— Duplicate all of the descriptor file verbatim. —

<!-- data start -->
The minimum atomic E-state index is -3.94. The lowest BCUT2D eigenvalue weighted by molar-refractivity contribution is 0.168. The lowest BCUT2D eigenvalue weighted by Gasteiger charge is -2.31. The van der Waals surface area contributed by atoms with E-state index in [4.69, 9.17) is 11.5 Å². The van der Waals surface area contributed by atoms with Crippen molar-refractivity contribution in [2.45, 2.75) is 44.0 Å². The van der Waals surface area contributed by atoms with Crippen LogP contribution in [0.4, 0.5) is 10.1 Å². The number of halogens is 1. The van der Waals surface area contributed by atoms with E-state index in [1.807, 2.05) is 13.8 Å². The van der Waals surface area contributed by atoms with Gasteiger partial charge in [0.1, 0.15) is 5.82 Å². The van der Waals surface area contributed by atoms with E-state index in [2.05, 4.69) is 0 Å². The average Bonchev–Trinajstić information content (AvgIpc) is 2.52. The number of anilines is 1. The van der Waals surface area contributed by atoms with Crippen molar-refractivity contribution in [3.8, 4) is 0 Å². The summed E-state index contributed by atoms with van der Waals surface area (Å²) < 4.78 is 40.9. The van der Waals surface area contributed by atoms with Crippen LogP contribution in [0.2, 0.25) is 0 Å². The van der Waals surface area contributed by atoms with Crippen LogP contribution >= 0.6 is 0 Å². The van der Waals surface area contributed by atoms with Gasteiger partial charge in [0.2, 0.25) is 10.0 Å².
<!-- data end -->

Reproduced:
The minimum atomic E-state index is -3.94. The lowest BCUT2D eigenvalue weighted by molar-refractivity contribution is 0.168. The lowest BCUT2D eigenvalue weighted by Gasteiger charge is -2.31. The van der Waals surface area contributed by atoms with E-state index in [4.69, 9.17) is 11.5 Å². The van der Waals surface area contributed by atoms with Crippen molar-refractivity contribution in [2.45, 2.75) is 44.0 Å². The van der Waals surface area contributed by atoms with Crippen LogP contribution in [0.4, 0.5) is 10.1 Å². The number of halogens is 1. The van der Waals surface area contributed by atoms with E-state index in [1.807, 2.05) is 13.8 Å². The van der Waals surface area contributed by atoms with Gasteiger partial charge in [0.1, 0.15) is 5.82 Å². The van der Waals surface area contributed by atoms with E-state index in [2.05, 4.69) is 0 Å². The average Bonchev–Trinajstić information content (AvgIpc) is 2.52. The number of anilines is 1. The van der Waals surface area contributed by atoms with Crippen molar-refractivity contribution in [3.8, 4) is 0 Å². The summed E-state index contributed by atoms with van der Waals surface area (Å²) < 4.78 is 40.9. The van der Waals surface area contributed by atoms with Crippen LogP contribution in [0.2, 0.25) is 0 Å². The van der Waals surface area contributed by atoms with Crippen LogP contribution >= 0.6 is 0 Å². The van der Waals surface area contributed by atoms with Gasteiger partial charge in [0.2, 0.25) is 10.0 Å².